The Value Proposition
The Value Proposition
You’ve got to love Oscar Wilde. The late 19th-century Irish author, playwright, and poet is still famous today for works like “The Picture of Dorian Gray,” and “The Importance of Being Earnest,” but in his own time he was also known for his keen sense of wit.
The world is a stage, but the play is badly cast. Some cause happiness wherever they go; others whenever they go. Work is the curse of the drinking classes. Wilde’s reputed dying words are also famous, uttered as he stared at the walls in a Parisian apartment:
Either this wallpaper goes, or I do.
And he also left us this gem:
What is a cynic? A man who knows the price of everything and the value of nothing.
Looking at the value of real estate, especially on the high-end of the world, brings home Oscar Wilde’s logic. Case in point, the real estate listing for this four bedroom, four bathroom townhouse:
If you’re not familiar with the address, that’s because it is in Hong Kong. And when realtors talk about location, location, location, one look at this listing and you might believe they had Hong Kong in mind when saying it.
The townhouse is 4,120 square feet, and that’s a nice size. You will have a charming view of the sea from the home, which is always a bonus. You even get bedrooms set up for two domestic helpers.
All in all, not a palace, but nice, right? So when you realize that this house is listed at $87.3 million, no one can blame you if you are surprised.
And one of Oscar Wilde’s cynics might already be working the calculator and calculate that 110 Repulse Bay is priced at $21,190 a square foot. An even more cynical person might question the sanity of listing a such a price—and of course, point out that it might not sell for anywhere close to that.
And it’s true. Nothing is worth anything until someone is actually willing to pay for it. But let’s look at the value proposition for 110 Repulse Bay Road.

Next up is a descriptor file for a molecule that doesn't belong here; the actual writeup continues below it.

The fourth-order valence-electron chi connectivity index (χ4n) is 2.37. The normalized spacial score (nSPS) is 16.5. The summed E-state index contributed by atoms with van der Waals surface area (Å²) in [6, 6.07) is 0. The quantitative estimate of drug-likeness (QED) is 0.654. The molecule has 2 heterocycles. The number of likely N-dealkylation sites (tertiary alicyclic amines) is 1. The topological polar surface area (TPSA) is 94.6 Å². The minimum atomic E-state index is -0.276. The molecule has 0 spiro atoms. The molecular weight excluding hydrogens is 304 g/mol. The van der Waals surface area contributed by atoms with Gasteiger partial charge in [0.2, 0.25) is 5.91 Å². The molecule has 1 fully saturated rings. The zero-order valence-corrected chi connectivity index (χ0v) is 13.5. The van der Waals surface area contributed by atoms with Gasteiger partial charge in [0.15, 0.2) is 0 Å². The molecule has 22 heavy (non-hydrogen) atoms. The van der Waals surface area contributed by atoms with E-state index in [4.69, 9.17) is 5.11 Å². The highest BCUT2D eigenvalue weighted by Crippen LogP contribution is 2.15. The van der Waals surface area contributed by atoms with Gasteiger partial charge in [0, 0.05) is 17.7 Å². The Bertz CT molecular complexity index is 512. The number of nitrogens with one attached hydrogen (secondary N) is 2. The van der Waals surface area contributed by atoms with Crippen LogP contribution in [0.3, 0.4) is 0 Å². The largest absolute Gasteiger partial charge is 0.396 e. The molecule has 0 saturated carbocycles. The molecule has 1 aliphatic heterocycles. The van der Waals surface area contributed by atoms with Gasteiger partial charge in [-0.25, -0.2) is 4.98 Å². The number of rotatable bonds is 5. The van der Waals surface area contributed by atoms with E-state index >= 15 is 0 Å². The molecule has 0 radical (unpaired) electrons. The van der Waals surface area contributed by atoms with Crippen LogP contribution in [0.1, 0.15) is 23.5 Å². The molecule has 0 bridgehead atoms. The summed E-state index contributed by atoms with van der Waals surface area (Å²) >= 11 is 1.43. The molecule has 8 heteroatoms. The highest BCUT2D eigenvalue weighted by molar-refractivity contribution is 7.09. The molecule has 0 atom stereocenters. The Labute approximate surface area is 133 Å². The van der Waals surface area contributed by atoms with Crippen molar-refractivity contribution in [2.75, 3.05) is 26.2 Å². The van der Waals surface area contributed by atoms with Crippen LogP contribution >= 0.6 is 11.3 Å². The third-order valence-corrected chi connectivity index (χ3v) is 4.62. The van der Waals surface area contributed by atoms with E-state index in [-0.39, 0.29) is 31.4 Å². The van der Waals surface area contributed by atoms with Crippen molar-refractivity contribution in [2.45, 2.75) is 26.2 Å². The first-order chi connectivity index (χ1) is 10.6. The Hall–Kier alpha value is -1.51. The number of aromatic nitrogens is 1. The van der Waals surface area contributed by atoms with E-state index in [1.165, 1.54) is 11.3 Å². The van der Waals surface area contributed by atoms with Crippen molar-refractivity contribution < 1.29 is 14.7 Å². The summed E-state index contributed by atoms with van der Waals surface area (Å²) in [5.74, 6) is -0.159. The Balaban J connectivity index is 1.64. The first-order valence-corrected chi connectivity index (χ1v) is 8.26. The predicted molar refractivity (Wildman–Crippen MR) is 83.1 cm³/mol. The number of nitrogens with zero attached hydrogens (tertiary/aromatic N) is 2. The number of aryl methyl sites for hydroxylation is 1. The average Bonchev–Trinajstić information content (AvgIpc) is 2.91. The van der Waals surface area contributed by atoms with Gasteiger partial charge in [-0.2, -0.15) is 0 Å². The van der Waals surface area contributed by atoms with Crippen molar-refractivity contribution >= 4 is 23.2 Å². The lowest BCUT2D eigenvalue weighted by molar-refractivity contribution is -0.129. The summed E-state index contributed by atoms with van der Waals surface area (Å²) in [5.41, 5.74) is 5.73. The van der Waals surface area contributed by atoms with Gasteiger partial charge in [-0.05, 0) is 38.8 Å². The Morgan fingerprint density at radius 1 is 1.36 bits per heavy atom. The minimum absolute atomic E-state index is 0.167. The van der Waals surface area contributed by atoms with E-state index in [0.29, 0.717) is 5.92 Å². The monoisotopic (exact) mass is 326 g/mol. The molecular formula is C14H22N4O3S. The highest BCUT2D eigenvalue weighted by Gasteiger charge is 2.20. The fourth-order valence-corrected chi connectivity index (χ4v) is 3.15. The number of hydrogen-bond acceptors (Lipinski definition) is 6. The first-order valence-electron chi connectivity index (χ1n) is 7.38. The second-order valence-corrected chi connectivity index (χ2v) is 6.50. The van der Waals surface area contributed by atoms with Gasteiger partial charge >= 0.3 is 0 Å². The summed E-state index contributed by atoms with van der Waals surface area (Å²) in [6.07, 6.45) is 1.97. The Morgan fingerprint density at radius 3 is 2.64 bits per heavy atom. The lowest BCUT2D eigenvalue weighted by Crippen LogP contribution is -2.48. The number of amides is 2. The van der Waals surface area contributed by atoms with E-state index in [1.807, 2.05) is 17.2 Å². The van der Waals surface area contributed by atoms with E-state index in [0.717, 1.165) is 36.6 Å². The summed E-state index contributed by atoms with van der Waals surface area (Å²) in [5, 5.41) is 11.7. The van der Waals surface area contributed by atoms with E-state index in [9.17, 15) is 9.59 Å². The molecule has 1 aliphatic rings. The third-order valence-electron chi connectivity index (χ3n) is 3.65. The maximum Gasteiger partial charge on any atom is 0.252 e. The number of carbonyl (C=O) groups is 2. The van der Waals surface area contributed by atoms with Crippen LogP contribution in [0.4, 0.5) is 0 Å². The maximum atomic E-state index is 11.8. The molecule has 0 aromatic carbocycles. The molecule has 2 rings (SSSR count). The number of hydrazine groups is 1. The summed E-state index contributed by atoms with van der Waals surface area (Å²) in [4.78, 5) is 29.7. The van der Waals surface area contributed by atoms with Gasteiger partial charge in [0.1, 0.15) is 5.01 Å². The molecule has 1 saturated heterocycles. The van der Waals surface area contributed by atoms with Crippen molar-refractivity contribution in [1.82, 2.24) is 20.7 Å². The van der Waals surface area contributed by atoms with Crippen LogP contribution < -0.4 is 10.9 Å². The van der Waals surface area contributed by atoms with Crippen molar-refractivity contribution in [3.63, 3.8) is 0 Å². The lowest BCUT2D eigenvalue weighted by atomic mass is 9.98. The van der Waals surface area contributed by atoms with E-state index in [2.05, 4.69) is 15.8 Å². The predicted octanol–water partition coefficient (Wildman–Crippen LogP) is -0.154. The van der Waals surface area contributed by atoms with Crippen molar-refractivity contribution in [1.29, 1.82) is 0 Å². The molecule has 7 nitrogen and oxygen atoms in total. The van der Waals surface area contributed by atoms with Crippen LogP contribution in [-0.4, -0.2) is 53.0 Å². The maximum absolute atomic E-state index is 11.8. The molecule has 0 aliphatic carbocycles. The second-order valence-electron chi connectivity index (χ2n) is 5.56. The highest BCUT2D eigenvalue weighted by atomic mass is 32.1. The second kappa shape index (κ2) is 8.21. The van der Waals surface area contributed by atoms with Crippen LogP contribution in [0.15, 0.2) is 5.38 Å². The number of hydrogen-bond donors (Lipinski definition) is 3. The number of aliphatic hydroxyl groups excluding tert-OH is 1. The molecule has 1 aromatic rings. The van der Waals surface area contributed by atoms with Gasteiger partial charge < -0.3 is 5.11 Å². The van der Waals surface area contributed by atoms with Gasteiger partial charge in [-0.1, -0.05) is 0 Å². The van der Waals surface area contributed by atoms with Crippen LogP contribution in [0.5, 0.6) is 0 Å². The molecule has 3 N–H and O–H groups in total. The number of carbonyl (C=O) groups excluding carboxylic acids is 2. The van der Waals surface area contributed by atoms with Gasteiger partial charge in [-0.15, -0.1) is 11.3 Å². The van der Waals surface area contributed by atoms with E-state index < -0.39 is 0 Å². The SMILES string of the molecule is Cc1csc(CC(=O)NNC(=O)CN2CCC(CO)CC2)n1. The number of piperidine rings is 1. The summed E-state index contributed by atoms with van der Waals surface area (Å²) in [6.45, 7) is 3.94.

First of all is the incentive of Hong Kong itself, a city that serves as one of the world’s leading financial centers, with a major capitalist service economy, low taxation, and free trade. In short, plenty of rich folks, leading to high demand.
Then there’s the fact that Hong Kong’s hilly terrain leaves less than 25% of the total landmass being developed, with 40% of the land area reserved as country parks and nature reserves. In other words, low supply.
Then there’s Repulse Bay itself. Despite the name, it would be hard to consider it repulsive:
It’s mostly a residential area—for those who can afford it. With a wide crescent beach and lingering sunsets, Repulse Bay commands some of the highest real-estate prices per square foot in the world; a nearby villa to 110 Repulse Bay Road was actually sold in 2015 for $104 million.
That was a selling price of $14,436 per square.
And cynics? If you want a bargain on a square foot price, look no further than here:
The Antilia in Mumbai is a 27-story building with lots of space, six underground parking levels, and, conveniently, three helicopter pads. Yes, that’s right—this is a single residence. It is owned by Mukesh Ambani, currently India’s richest man. With over 400,000 square feet and a value of over $1B, it’s only $2,500.00 per square foot.
As can be deduced from looking at real estate, putting a standard means of valuation in place is difficult. But that statement is true for anything that is more than a commodity. And even some items viewed as a commodity—coffee comes to mind—can have examples produced that are purchased willingly at a premium price.
Art can take many forms. A tapestry in the Louvre; street art in Chicago; Fearless Girl on Wall Street. And of course there can be art in architecture. A building’s design can produce powerful feelings in a potential buyer, just as a great work of art can stun, seduce, and whisper that it must be owned. And when you combine stunning interior details and functionality together? A price per square foot standard becomes a moot point for real estate, and value soars higher than the value of location, bricks, and mortar.
Don’t believe it? Canvas and oil alone are commodities. But add in an artist’s touch, and you can get Interchange, by Willem de Kooning.
The piece was painted in 1955 and was last sold by the David Geffen Foundation in 2015 to Kenneth C. Griffin. Interchange is of a healthy size, measuring 79.0 by 69.0 inches, or 6.58 by 5.75 feet. At an adjusted selling price of $303 million in 2017 dollars, the 37.835 square foot painting clocks in… at over $8 million per foot.
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As Oscar Wilde also said:
I have the simplest of tastes. I am always satisfied with the best.
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